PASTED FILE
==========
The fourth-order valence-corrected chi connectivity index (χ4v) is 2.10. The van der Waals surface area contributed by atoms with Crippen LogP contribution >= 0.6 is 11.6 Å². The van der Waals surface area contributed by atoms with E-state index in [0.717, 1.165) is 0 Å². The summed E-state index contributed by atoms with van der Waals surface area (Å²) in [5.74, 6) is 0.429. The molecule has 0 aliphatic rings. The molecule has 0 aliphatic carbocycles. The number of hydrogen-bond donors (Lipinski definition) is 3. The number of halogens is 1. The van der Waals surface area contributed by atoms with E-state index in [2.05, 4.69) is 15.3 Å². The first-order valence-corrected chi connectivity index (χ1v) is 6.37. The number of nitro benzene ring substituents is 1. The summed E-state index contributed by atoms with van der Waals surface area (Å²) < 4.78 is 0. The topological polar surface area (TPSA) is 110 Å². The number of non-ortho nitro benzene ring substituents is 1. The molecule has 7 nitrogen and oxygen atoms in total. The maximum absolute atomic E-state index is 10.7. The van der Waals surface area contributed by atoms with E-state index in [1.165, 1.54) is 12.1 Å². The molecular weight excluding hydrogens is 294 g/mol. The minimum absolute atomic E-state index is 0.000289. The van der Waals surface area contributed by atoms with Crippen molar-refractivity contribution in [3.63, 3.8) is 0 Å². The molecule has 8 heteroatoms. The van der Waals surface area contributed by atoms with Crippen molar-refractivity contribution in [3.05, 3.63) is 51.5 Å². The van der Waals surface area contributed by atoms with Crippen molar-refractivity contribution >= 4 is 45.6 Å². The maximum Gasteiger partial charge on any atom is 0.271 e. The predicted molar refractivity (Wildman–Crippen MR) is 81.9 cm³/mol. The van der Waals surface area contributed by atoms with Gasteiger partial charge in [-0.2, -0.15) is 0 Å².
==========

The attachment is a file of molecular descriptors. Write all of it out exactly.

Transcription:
The fourth-order valence-corrected chi connectivity index (χ4v) is 2.10. The van der Waals surface area contributed by atoms with Crippen LogP contribution >= 0.6 is 11.6 Å². The van der Waals surface area contributed by atoms with E-state index in [0.717, 1.165) is 0 Å². The summed E-state index contributed by atoms with van der Waals surface area (Å²) in [5.74, 6) is 0.429. The molecule has 0 aliphatic rings. The molecule has 0 aliphatic carbocycles. The number of hydrogen-bond donors (Lipinski definition) is 3. The number of halogens is 1. The van der Waals surface area contributed by atoms with E-state index in [2.05, 4.69) is 15.3 Å². The first-order valence-corrected chi connectivity index (χ1v) is 6.37. The number of nitro benzene ring substituents is 1. The summed E-state index contributed by atoms with van der Waals surface area (Å²) < 4.78 is 0. The topological polar surface area (TPSA) is 110 Å². The number of non-ortho nitro benzene ring substituents is 1. The molecule has 7 nitrogen and oxygen atoms in total. The maximum absolute atomic E-state index is 10.7. The van der Waals surface area contributed by atoms with E-state index in [1.165, 1.54) is 12.1 Å². The molecular weight excluding hydrogens is 294 g/mol. The minimum absolute atomic E-state index is 0.000289. The van der Waals surface area contributed by atoms with Crippen molar-refractivity contribution in [3.63, 3.8) is 0 Å². The molecule has 8 heteroatoms. The van der Waals surface area contributed by atoms with Crippen molar-refractivity contribution in [3.05, 3.63) is 51.5 Å². The van der Waals surface area contributed by atoms with Crippen molar-refractivity contribution >= 4 is 45.6 Å². The maximum Gasteiger partial charge on any atom is 0.271 e. The predicted molar refractivity (Wildman–Crippen MR) is 81.9 cm³/mol. The van der Waals surface area contributed by atoms with Gasteiger partial charge in [-0.2, -0.15) is 0 Å².